Topps baseball card - 1972 Series, #284
April 13, 1942|
|Died: May 17, 2001
|Batted: Right||Threw: Right|
|June 17, 1969 for the Detroit Tigers|
|Last MLB appearance|
|May 4, 1974 for the Detroit Tigers|
|Runs batted in||65|
Isaac (Ike) Brown (April 13, 1942 – May 17, 2001) was an infielder/outfielder in the Negro leagues and a utilityman in Major League Baseball for the Detroit Tigers from 1969 through 1974. He batted and threw right-handed.
Brown spent eight years in the minor leagues, making it to the majors in 1969 after hitting .356 of that season for Triple-A Toledo and hitting two home runs against the Tigers during an exhibition game. His first major league hit was a home run at Yankee Stadium.
In the minors, Brown once played all nine positions in a single game. For Detroit, he was the consummate utilityman playing in all infield and outfield positions except center field, though he once referred to himself as a "designated sitter." Brown was often called on to pinch-hit, batting .320 in that role between 1970 and 1971. He also contributed to the Tigers' American League East title in 1972, collecting a hit and two RBI in two at-bats against Oakland.
Although mostly a part-time player with Detroit, Brown became a popular and recognizable figure in Motown because of his trademark glasses and unusually burly build. He was often mistakenly identified as the brother of roommate Gates Brown, to whom he bore no relation. According to Gates, Ike would wake up every morning saying, "It's a beautiful day" whether it was or not.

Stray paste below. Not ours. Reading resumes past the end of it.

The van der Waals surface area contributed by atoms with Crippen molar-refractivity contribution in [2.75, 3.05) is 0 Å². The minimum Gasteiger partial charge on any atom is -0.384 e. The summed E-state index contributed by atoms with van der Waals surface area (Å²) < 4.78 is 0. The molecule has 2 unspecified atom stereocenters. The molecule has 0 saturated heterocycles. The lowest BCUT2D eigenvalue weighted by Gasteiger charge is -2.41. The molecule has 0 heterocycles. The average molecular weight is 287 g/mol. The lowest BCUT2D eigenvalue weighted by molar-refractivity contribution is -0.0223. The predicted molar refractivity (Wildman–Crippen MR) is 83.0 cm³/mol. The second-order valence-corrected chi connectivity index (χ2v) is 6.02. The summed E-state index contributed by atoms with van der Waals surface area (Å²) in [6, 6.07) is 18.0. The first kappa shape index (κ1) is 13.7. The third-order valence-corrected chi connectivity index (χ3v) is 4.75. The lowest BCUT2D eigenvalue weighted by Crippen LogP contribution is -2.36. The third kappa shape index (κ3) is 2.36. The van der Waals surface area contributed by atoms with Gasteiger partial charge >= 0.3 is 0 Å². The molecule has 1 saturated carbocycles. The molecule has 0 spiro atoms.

Career highlights include:
- 2 home runs and 4 RBIs against George Brunet and the Washington Senators (May 23, 1970)
- six 3-hit games...the most impressive being two singles and a home run, good for 4 RBIs, vs. the California Angels (May 12, 1971)
- hit a combined .400 (20-for-50), with 7 home runs, against All-Stars Jim Kaat, Gary Peters, and Wilbur Wood
Brown died from cancer in Memphis, Tennessee, at the age of 59.
- "The situation of the Negro in baseball is not as equitable as it seems. He still has to be better than his white counterparts to do as well. I recall a story Mike Marshall told about a guy named Ike Brown, who hit .300 for a number of years in Triple-A and was the International League All-Star third baseman for a couple of years. He drove in a lot of runs, too, but was never even invited to spring training by the Tigers. Mike says that the fact that he was black must have had a lot to do with it. 'How many Negroes on the Detroit club?' Mike said. 'Earl Wilson, Gates Brown and Willie Horton. Two stars, and Brown is the best pinch hitter in the business.'
"This brings up a point. There are a lot of Negro stars in the game. There aren't too many average Negro players. The obvious conclusion is that there is some kind of quota system. It stands to reason that if 19 of the top 30 hitters in the major leagues are black, as they were in 1968, then almost two thirds of the hitters should be black. Obviously it's not that way at all. In the case of the Tigers the fact that only three of their players are black is no less astonishing." -- Jim Bouton in Ball Four (August 14, 1969)
- Clark, Dick; Lester, Larry (1994), The Negro Leagues Book, Cleveland, Ohio: Society for American Baseball Research, pp. 256–57, 259